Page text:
of citizens in form of public participation processes to gain their support, trust, and
insights in structured decision-making processes, OI opens a new conduit to include
external knowledge into the problem-solving processes. OI is however significantly
different from previous waves of co-production and leads to innovative ideas and
solutions by providing monetary incentives and using online platforms to broaden
the inclusion of ideas and not only local participation.
In addition to the existing OI literature, previous research on e-government has
mostly focussed on internal barriers or drivers. This article shows that external
barriers and drivers are out of the control of a single agency and equally important
in adoption and implementation decisions of an e-government innovation.
The findings highlight the opportunity to review what the innovations outcomes
are and what their potential impact is on the innovation process itself and the
broader innovation culture in government. Most of the current e-government and
OI research focusses on the diffusion and adoption decision; however, there is no
research that looks at short-term innovation products and long-term changes in the
organization. It is important to study the outcomes of the OI process beyond the
number of solutions submitted from citizens during the crowdsourcing process,
which can only indicate interest in a given topic, but says little about the value of
the innovation. Indirect outcomes, such as legitimization of an innovative acquisition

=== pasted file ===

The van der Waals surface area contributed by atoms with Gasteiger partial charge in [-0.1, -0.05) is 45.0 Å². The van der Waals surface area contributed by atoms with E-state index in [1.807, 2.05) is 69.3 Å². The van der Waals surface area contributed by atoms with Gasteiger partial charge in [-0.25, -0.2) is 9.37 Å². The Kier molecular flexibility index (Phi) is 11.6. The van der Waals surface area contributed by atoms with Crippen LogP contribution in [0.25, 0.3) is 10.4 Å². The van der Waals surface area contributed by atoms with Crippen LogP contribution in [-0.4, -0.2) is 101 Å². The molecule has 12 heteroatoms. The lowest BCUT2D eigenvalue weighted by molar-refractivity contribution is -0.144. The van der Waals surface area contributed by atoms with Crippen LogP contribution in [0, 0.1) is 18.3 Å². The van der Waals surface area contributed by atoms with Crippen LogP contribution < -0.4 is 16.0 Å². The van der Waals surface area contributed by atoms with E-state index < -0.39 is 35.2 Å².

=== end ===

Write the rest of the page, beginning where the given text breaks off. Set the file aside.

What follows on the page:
process, public value creation, or the changing climate towards external innovations
in government, can be studied to understand the extent of the impact on government.
This research is clearly limited by its focus on a specific layer of the US federal
government’sexecutive branch situated in a specific political climate: President
Obama’s administration’s push for an agile government with the use of new technol-
ogies. As one of the first studies on OI in the public sector, the framework developed
here can help researchers design their own OI inquiries or conduct comparative public
administration research. The inclusion of a variety of government agencies with diverse
sets of missions and mandates contributes to our understanding of how government
agencies implement OI given their own political context, differences in top-manage-
ment sentiments towards innovation, and diverse organizational cultures.
The interview partners selected for this study do not only focus on successful
cases. The nature of the study helps to understand what makes OI approaches
16 I. MERGEL
unsuccessful for some government actors, as opposed to others who given the